Here I made the comment that if you’d never made your own pita, that you were missing a real treat. I finally stopped trying to make store-bought pita palatable and made my own.
I was over at Dinner of Herbs blog today, ogling her Sweet Potato Pizza Crust recipe, found some pita talk, and remembered I needed to share my technique with you.
True, Pita and Chapati aren’t exactly the same thing, but I’m not talking about a pita pocket anyway, so I talk about them interchangeably. To me, the primary difference is the way they are handled. I roll my pita dough, but I work my chapatis in my hands to get them as thin as I can.
The recipe does not matter! So find a pita or chapati recipe online that you like. Once you put together the dough, it’s all about technique.
I’m going to give you two methods. (I’m going to cheat a little by giving you these instructions on rolling which would be the same as mine.) The first one comes from one of the bloggers on Another Chance Acres (who was commenting on Dinner of Herbs discussion of pita).
1. Heat a cast iron griddle on medium heat. Do NOT oil the pan. The dough does NOT have to rise before cooking, at all, though it can if you want. Make sure it’s rolled thin–like 1/8″–toss it on that pan. Do NOT cover. when there are bubbles all over, flip it (about a minute–MAYBE enough time to roll out the next one). Within one minute, you’ll usually have a balloon sitting on your pan. Flip it off & move on to the next, keeping the cooked ones wrapped in a towel to stay warm.
2. Bake on an inverted cookie sheet on the bottom of the oven at 450f for about 3 minutes. You should have bread balloons, and you can fit 2-3 of them on that sheet.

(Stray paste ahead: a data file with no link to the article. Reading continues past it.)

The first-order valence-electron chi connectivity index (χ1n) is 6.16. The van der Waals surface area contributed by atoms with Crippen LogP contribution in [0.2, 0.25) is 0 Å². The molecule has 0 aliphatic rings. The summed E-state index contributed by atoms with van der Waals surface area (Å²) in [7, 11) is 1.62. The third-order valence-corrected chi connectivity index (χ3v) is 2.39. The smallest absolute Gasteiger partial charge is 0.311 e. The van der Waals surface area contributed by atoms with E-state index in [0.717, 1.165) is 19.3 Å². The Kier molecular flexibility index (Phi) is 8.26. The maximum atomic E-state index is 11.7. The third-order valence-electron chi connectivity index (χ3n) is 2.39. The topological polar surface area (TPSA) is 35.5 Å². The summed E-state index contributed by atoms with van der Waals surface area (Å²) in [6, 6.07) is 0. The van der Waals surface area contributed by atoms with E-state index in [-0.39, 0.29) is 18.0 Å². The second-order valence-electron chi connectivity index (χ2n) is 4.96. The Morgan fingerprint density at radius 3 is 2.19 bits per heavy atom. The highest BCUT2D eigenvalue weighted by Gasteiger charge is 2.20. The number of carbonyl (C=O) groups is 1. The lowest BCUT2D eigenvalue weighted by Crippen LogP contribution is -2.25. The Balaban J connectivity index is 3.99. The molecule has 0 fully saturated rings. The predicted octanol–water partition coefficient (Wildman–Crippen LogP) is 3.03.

Here’s my method:
Instead of the cast iron pan, I use a pizza stone, with the oven as hot as it can go. I get all the pitas rolled and ready to go because the cooking goes fast, and at those temperatures, you don’t want to be fooling around. Since I was only making 8 large ones the last time, I did them one at a time. You toss them directly onto the heated pizza stone (in the 500° oven). They puff up in about 15 or 20 seconds, and it only took 5 to 7 seconds on the flip side. (Flip them with a metal spatula or a pizza peel.)
Not to do if you have little ones around, obviously, because you’re working with the oven door open.
I used these pitas for my homespun gyros, as mini-pizza crusts, or just for dipping with olive oil and/or tzatziki. I’ve even taken them when they were too stiff to fold anymore, cut them into wedges and reheated them in the oven until they became pita chips.)
I suggested to the Dinner of Herbs blogger that she could even make them with her Sweet Potato Pizza Crust. Yum!
Thanks to both DinnerofHerbsblog and AnotherChanceAcres for sharing their wonderful recipes and techniques with me!